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Noninvasive imaging technique may help kids with heart transplants

Cardiologists at Washington University School of Medicine in St. Louis have developed a noninvasive imaging technique that may help determine whether children who have had heart transplants are showing early signs of rejection. The technique could reduce the need for these patients to undergo invasive imaging tests every one to two years.

The new method is described online in the Journal of Heart and Lung Transplantation.

The invasive imaging test, a coronary angiogram, involves inserting a catheter into a blood vessel and injecting a dye to look for dangerous plaque on the walls of arteries feeding blood to the heart. This plaque build-up indicates coronary artery disease and is a sign that the body may be rejecting the new heart. Since pediatric heart transplant patients are at high risk of developing coronary artery disease, doctors monitor their arteries on a regular basis. But recurring angiograms become problematic.

"Many of these children have undergone so many operations, we have lost access to their big blood vessels," says Charles E. Canter, MD, professor of pediatrics. "Sometimes it's impossible to do catheterization procedures on them."

Based on experience imaging other types of inflammation in arteries, senior author Samuel A. Wickline, MD, professor of medicine, and his colleagues, including Canter and medical student Mohammad H. Madani, a Doris Duke Clinical Research Fellow, examined whether they could assess coronary artery disease in these children using magnetic resonance imaging (MRI). In this case, the MRI was enhanced with a commonly used contrast agent called gadolinium that is injected into the arteries. Gadolinium is not radioactive and makes areas of inflamed arteries and heart muscle show up brighter on an MRI.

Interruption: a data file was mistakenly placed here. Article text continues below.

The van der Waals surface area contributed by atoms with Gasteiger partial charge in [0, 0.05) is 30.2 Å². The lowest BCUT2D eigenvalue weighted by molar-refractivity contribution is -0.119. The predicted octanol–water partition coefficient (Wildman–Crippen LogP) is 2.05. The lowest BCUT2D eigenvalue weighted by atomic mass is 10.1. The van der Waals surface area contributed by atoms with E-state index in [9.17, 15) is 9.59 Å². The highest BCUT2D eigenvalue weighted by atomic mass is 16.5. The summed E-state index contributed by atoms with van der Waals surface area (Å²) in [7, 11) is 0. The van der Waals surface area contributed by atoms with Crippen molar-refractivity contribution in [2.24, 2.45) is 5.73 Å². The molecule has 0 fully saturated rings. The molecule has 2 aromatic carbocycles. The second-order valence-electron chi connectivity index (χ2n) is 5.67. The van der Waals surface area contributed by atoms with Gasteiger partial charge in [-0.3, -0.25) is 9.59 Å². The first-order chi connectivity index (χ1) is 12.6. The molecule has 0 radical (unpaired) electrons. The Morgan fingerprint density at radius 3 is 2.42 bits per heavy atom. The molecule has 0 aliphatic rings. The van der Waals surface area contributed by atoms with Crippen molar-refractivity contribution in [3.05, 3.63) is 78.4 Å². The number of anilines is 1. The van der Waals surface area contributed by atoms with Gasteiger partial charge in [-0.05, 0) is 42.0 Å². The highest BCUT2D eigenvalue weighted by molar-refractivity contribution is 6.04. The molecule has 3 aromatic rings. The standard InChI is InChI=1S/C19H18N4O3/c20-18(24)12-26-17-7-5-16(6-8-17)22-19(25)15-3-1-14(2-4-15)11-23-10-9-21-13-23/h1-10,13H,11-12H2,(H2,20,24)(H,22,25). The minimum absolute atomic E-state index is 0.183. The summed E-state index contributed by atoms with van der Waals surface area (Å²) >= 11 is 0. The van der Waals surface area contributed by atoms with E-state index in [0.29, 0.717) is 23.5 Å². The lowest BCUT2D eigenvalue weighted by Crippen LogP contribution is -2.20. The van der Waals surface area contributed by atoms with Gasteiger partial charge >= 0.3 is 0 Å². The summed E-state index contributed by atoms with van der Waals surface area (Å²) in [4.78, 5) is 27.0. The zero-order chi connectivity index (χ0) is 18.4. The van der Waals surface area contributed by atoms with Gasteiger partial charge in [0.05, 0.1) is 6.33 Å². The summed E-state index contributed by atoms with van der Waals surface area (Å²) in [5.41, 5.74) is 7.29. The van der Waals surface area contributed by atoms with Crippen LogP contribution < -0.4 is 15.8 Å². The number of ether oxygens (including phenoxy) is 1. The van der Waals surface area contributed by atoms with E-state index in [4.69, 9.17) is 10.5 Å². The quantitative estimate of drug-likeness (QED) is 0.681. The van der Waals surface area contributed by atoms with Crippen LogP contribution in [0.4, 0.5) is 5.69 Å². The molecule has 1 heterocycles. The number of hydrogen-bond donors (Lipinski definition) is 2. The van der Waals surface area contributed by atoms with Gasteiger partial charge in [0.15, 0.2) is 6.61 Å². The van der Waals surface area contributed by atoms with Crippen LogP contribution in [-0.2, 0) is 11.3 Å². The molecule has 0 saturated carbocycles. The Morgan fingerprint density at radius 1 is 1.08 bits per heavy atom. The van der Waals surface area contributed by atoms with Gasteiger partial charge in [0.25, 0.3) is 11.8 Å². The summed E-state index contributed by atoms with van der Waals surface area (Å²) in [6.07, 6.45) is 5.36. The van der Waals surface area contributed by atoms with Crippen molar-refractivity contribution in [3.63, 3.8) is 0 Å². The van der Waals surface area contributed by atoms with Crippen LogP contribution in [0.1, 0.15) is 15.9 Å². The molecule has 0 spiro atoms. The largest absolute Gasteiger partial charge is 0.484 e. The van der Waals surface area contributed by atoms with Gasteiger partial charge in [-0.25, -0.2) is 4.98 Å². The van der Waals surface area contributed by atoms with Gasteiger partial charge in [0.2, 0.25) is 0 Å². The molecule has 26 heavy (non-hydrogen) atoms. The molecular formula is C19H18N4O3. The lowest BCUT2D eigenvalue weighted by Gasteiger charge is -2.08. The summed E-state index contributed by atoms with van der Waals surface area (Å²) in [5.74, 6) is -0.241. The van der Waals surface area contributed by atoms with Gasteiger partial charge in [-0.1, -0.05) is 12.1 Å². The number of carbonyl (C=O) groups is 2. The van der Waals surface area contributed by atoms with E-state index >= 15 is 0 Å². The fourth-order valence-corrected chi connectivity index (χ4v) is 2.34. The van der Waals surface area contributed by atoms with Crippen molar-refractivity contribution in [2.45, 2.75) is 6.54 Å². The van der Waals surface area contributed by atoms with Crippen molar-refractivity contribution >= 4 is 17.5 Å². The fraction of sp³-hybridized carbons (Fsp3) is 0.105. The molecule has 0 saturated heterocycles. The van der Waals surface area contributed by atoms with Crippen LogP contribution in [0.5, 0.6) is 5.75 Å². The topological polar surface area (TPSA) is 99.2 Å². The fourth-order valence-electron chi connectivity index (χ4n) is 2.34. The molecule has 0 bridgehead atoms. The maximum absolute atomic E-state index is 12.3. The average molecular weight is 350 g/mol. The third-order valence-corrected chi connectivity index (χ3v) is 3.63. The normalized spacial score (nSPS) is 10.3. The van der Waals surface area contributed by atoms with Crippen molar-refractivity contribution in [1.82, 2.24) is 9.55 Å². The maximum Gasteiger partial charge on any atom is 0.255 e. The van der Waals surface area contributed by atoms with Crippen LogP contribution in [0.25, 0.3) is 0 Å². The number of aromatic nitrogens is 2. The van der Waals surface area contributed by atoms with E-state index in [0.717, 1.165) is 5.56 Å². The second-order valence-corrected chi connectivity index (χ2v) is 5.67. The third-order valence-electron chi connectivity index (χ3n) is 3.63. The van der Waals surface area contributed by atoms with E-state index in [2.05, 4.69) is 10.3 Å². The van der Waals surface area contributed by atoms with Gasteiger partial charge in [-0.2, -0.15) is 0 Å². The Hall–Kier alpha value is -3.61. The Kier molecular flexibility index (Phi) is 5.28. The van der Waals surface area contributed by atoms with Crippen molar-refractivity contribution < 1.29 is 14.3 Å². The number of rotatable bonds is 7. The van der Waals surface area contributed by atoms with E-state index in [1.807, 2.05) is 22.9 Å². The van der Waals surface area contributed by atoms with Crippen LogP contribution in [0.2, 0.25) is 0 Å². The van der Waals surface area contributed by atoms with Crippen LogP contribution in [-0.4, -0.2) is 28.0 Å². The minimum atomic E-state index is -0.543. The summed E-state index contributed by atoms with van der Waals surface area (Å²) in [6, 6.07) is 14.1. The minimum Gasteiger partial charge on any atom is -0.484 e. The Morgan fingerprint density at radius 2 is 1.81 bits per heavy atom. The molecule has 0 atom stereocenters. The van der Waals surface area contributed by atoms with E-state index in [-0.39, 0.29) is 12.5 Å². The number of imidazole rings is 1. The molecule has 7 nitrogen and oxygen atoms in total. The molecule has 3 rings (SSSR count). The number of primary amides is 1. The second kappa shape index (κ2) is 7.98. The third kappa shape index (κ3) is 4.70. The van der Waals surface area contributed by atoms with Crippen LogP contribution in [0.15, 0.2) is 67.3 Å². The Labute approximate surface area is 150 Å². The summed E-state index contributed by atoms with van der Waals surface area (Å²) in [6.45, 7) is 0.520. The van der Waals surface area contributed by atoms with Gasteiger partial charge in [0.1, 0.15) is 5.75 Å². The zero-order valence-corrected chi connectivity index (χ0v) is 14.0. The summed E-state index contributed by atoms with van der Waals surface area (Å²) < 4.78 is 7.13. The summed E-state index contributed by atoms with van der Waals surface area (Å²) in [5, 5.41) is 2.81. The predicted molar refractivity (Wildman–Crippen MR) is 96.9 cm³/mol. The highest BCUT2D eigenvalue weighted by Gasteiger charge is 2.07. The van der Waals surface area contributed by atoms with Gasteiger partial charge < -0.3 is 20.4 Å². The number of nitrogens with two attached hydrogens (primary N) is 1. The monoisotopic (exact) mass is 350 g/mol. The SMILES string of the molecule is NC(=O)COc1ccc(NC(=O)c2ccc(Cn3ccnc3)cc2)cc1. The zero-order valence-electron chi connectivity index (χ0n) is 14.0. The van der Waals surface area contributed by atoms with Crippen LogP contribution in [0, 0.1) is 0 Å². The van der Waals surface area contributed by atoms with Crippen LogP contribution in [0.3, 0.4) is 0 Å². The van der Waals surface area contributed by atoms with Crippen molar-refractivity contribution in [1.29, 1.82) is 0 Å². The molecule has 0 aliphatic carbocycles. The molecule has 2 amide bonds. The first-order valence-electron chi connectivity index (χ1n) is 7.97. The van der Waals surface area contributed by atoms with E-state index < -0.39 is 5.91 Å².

"The brighter it is, the more it is associated with coronary artery disease," Canter says.

The study included 29 heart transplant patients and eight healthy children who served as controls. The transplant patients underwent standard coronary angiograms as part of their normal care. They also had MRIs of the coronary arteries to examine whether the noninvasive method correlated with the degree of coronary artery disease found in the angiograms. The eight children who served as controls only had MRI scans. The researchers assessing the MRI results were blinded to the results of the transplants patients' angiograms.

While all of the transplant patients' angiograms showed evidence of plaque build-up, in only six of them was it severe enough for a diagnosis of coronary artery disease.

These six patients had the brightest coronary arteries on the MRI scans, compared to both the transplant patients without coronary disease and the healthy controls. Still, the 23 transplant patients without diagnosed coronary disease had significantly brighter arteries than the healthy participants. Such evidence demonstrates the need to continue monitoring these patients.

Although the brightness of the arteries on MRI correlated well with a diagnosis of coronary artery disease, gadolinium can be toxic to the kidney, Canter points out. This means the technique can't be used for patients with poor kidney function. Furthermore, clear images with MRI are difficult in very young children because of their high heart rates. In this study, no participant was younger than age 10. Nevertheless, Canter sees a possible future place for this technique in helping to monitor the progress of coronary artery disease in transplant patients.

"The results of this pilot study were very promising," Canter says. "But we need to look at more patients. We're in the process of developing a bigger study to confirm and refine the results. I think eventually this could be used as a screening technique, not so much to eliminate, but to reduce the number of angiograms."


Contact: Julia Evangelou Strait
Washington University School of Medicine

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